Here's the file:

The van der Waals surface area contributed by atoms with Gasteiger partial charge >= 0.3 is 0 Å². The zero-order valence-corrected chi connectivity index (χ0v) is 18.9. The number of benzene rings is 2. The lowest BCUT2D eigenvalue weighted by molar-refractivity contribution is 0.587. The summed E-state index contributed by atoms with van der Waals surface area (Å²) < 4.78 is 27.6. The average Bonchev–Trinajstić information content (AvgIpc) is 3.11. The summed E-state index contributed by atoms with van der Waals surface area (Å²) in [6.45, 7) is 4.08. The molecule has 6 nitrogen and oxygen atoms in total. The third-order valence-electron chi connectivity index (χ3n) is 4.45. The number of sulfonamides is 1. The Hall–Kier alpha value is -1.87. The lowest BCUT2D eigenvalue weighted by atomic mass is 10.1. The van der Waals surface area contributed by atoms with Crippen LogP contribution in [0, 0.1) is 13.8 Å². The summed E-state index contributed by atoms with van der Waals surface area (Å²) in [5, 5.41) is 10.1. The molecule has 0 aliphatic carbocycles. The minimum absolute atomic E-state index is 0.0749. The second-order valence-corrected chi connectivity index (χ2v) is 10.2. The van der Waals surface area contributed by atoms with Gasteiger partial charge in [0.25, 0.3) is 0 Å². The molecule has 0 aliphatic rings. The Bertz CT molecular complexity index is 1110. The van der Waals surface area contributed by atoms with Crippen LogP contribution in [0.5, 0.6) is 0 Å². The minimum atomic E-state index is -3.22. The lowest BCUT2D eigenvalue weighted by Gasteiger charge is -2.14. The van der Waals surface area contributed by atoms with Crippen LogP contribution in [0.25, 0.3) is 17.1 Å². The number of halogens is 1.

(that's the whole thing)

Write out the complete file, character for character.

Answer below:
The van der Waals surface area contributed by atoms with Gasteiger partial charge >= 0.3 is 0 Å². The zero-order valence-corrected chi connectivity index (χ0v) is 18.9. The number of benzene rings is 2. The lowest BCUT2D eigenvalue weighted by molar-refractivity contribution is 0.587. The summed E-state index contributed by atoms with van der Waals surface area (Å²) < 4.78 is 27.6. The average Bonchev–Trinajstić information content (AvgIpc) is 3.11. The summed E-state index contributed by atoms with van der Waals surface area (Å²) in [6.45, 7) is 4.08. The molecule has 6 nitrogen and oxygen atoms in total. The third-order valence-electron chi connectivity index (χ3n) is 4.45. The number of sulfonamides is 1. The Hall–Kier alpha value is -1.87. The lowest BCUT2D eigenvalue weighted by atomic mass is 10.1. The van der Waals surface area contributed by atoms with Crippen LogP contribution in [0, 0.1) is 13.8 Å². The summed E-state index contributed by atoms with van der Waals surface area (Å²) in [5, 5.41) is 10.1. The molecule has 0 aliphatic carbocycles. The minimum absolute atomic E-state index is 0.0749. The second-order valence-corrected chi connectivity index (χ2v) is 10.2. The van der Waals surface area contributed by atoms with Gasteiger partial charge in [0.25, 0.3) is 0 Å². The molecule has 0 aliphatic rings. The Bertz CT molecular complexity index is 1110. The van der Waals surface area contributed by atoms with Crippen LogP contribution in [0.5, 0.6) is 0 Å². The minimum atomic E-state index is -3.22. The lowest BCUT2D eigenvalue weighted by Gasteiger charge is -2.14. The van der Waals surface area contributed by atoms with Crippen LogP contribution in [0.25, 0.3) is 17.1 Å². The number of halogens is 1.